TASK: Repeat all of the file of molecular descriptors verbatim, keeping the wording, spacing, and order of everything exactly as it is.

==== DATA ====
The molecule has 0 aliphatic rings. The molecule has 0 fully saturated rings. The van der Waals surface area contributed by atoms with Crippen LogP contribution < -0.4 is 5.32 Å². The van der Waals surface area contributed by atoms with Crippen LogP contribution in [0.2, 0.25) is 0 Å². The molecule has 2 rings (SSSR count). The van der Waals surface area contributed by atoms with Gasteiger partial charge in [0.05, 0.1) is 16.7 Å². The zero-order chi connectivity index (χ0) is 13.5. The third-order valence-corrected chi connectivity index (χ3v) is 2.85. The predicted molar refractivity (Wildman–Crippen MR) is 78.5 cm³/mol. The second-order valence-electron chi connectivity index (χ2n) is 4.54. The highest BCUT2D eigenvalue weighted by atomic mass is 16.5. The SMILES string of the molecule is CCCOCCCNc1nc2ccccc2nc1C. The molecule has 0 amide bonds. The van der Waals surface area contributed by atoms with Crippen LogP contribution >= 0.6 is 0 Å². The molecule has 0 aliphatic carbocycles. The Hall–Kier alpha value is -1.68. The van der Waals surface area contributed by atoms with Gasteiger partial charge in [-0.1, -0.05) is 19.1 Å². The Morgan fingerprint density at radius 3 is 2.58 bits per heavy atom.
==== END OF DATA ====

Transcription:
The molecule has 0 aliphatic rings. The molecule has 0 fully saturated rings. The van der Waals surface area contributed by atoms with Crippen LogP contribution < -0.4 is 5.32 Å². The van der Waals surface area contributed by atoms with Crippen LogP contribution in [0.2, 0.25) is 0 Å². The molecule has 2 rings (SSSR count). The van der Waals surface area contributed by atoms with Gasteiger partial charge in [0.05, 0.1) is 16.7 Å². The zero-order chi connectivity index (χ0) is 13.5. The third-order valence-corrected chi connectivity index (χ3v) is 2.85. The predicted molar refractivity (Wildman–Crippen MR) is 78.5 cm³/mol. The second-order valence-electron chi connectivity index (χ2n) is 4.54. The highest BCUT2D eigenvalue weighted by atomic mass is 16.5. The SMILES string of the molecule is CCCOCCCNc1nc2ccccc2nc1C. The molecule has 0 amide bonds. The van der Waals surface area contributed by atoms with Crippen LogP contribution >= 0.6 is 0 Å². The molecule has 0 aliphatic carbocycles. The Hall–Kier alpha value is -1.68. The van der Waals surface area contributed by atoms with Gasteiger partial charge in [-0.1, -0.05) is 19.1 Å². The Morgan fingerprint density at radius 3 is 2.58 bits per heavy atom.